Thoughts on the Game: New Orleans Hornets 105, New Jersey Nets 91 – Can Somebody At Least Put a Hand Up?

Nets Players Admire Chris Paul’s Open Path to the Rim (Photo by Layne Murdoch/NBAE via Getty Images)

BoxscoreHornets 24/7At the Hive

Perhaps it was a pipe dream to expect the Nets to come out and win back-to-back road games on back-to-back nights, but instead, Net fans were treated to a nightmarish performance defensively, not to mention the usual assortment of struggles offensively, in last night’s 105-91 loss to the New Orleans Hornets in NOLA.

Miraculously, the Nets were close in this game for about 24 minutes before NOLA seemed to catch on that they were in fact playing a lineup that featured the likes of Stephen Graham, Travis Outlaw and Jordan Farmar for significant stretches, rather than the rag tag all-stars who found ways to hang with and beat the Atlanta Hawks and Memphis Grizzlies Sunday and Tuesday. Stupidly, after NOLA shot 13-17 (76.5%) in the first quarter and was only up 32-29, I thought maybe this game would follow a similar path as Sunday’s against the Hawks when Atlanta blitzed the Nets early and the fell off the face of the Earth offensively, allowing NJ to take control of the game late.

But that was not the case. The Nets had an opportunity to head into the half only down 4 when they decided to leave a red hot David West wide open for three, stretching NOLA’s lead to 57-50. And that was the problem all game for the Nets. Per NBA rules, it was a 5-on-5 game, but Hornets’ players found ways to get open so often, it looked like it was 6-on-5 for stretches. NOLA had five guys in double figures, led by 21 points (and 10 rebounds) from Emeka Okafor who shot 8-13 from the field. And that was one of the poorer individual shooting performances for a NOLA player last night. Chris Paul (6-8, 12 points, 14 assists), Marco Belinelli (6-8, 14 points) and Marcus Thornton (7-10, 4-5 three, 18 points) all did one better in the endless punishment of shooting percentages.  NOLA moved the ball around well, racking up 27 assists on 41 field goals and outrebounded the Nets 48-30. Oddly enough, the Nets had more points in the paint (46-44) and less turnovers (7 vs 13), but from the second half on, it was just a thoroughly dominant performance by NOLA, who were up by as many as 22 and shooting nearly 60% at the end of three quarters, before finishing closer to 54% for the game.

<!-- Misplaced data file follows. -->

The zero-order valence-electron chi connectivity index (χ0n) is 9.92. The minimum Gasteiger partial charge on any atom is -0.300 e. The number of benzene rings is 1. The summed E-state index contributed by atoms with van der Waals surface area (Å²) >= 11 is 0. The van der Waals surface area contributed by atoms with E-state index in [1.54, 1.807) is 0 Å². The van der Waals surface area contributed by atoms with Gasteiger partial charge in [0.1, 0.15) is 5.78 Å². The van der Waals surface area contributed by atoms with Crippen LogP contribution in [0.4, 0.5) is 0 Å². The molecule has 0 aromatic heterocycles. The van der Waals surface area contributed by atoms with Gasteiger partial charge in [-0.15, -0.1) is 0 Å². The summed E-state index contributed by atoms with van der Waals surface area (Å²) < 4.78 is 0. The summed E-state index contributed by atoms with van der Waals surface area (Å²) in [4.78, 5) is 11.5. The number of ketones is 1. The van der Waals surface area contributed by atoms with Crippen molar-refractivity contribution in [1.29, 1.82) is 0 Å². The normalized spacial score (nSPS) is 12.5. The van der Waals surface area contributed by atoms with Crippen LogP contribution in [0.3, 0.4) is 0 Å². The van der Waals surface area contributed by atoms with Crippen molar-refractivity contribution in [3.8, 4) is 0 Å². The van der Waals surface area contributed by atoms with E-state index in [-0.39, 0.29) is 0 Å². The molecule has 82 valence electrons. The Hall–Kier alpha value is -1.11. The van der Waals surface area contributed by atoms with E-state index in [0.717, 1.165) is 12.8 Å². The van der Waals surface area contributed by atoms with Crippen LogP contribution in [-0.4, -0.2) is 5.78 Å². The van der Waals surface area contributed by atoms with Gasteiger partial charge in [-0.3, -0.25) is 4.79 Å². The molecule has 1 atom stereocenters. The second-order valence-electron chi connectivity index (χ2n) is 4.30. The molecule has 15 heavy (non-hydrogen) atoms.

Meanwhile, on the offensive end, it was the usual suspects whenever the Nets end up playing a game like this. Brook Lopez, who finished with 16 points, was never able to get into the flow of the game, shooting 6-16 from the field after starting 3-12. I honestly didn’t think Okafor was going to be able to bully Lopez away from the rim like some of the league’s more physical centers tend to do, but perhaps because of  fatigue from the back-to-back, Brook was a non-factor most of the night. And only four rebounds? You can blame Lopez’s rebounding woes this season on Kris Humphries grabbing all those loose balls, but four rebounds from Brook in a game where he’s doing squat offensively is just unacceptable.

Travis Outlaw, who looked to be rejoining the ranks of the respectable after the past two weeks had an awful night of shooting, finishing 3-11 with 9 points. Outlaw hit his very first FG attempt last night before going cold, something he’s done a handful of other times this season. Apparently hitting the first shot of the game takes Outlaw out of his rhythm. Jordan Farmar was equally terrible from the field, finishing 2-8 with 4 points, including 0-4 from beyond the arc.

With their current rotation and depth issues, the Nets are not going to be able to survive a night where Lopez is off and the role players don’t step up. Yes, Sasha Vujacic, for the third night in a row, looked like one of the best players on the floor for fleeting moments, finishing with 12 points, including back-to-back catch and shoot threes in the third quarter when the Nets were still clinging to the hope of staying in this game. Sasha also nabbed two steals and looked really active defensively, especially in the first half. The Derrick Favors fan club will also cite  his 10 points, including two off an impressive alley-oop from Jordan Farmar in the first half, but Favors also piled up 5 fouls in his usual limited minutes, demonstrated great form before missing a hook shot from the post, and then badly missed a face-up jumper from about 14-feet out. Obviously, the kid’s game still needs a lot of work.